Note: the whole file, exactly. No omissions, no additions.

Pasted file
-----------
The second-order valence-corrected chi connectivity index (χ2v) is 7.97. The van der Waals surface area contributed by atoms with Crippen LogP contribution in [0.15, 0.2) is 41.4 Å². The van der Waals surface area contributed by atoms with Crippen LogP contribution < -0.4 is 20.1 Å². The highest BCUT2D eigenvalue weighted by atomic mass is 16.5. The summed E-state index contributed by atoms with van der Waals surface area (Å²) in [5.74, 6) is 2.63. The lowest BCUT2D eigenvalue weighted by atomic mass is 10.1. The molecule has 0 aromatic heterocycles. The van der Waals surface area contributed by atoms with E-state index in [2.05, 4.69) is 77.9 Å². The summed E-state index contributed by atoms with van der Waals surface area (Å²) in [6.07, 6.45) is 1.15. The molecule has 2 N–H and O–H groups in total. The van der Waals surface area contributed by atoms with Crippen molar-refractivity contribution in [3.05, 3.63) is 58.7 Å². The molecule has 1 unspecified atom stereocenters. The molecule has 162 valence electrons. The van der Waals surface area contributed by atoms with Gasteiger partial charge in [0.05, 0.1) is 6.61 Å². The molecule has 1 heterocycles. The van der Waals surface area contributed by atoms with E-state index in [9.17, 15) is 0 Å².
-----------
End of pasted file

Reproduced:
The second-order valence-corrected chi connectivity index (χ2v) is 7.97. The van der Waals surface area contributed by atoms with Crippen LogP contribution in [0.15, 0.2) is 41.4 Å². The van der Waals surface area contributed by atoms with Crippen LogP contribution < -0.4 is 20.1 Å². The highest BCUT2D eigenvalue weighted by atomic mass is 16.5. The summed E-state index contributed by atoms with van der Waals surface area (Å²) in [5.74, 6) is 2.63. The lowest BCUT2D eigenvalue weighted by atomic mass is 10.1. The molecule has 0 aromatic heterocycles. The van der Waals surface area contributed by atoms with E-state index in [2.05, 4.69) is 77.9 Å². The summed E-state index contributed by atoms with van der Waals surface area (Å²) in [6.07, 6.45) is 1.15. The molecule has 2 N–H and O–H groups in total. The van der Waals surface area contributed by atoms with Crippen molar-refractivity contribution in [3.05, 3.63) is 58.7 Å². The molecule has 1 unspecified atom stereocenters. The molecule has 162 valence electrons. The van der Waals surface area contributed by atoms with Gasteiger partial charge in [0.05, 0.1) is 6.61 Å². The molecule has 1 heterocycles. The van der Waals surface area contributed by atoms with E-state index in [9.17, 15) is 0 Å².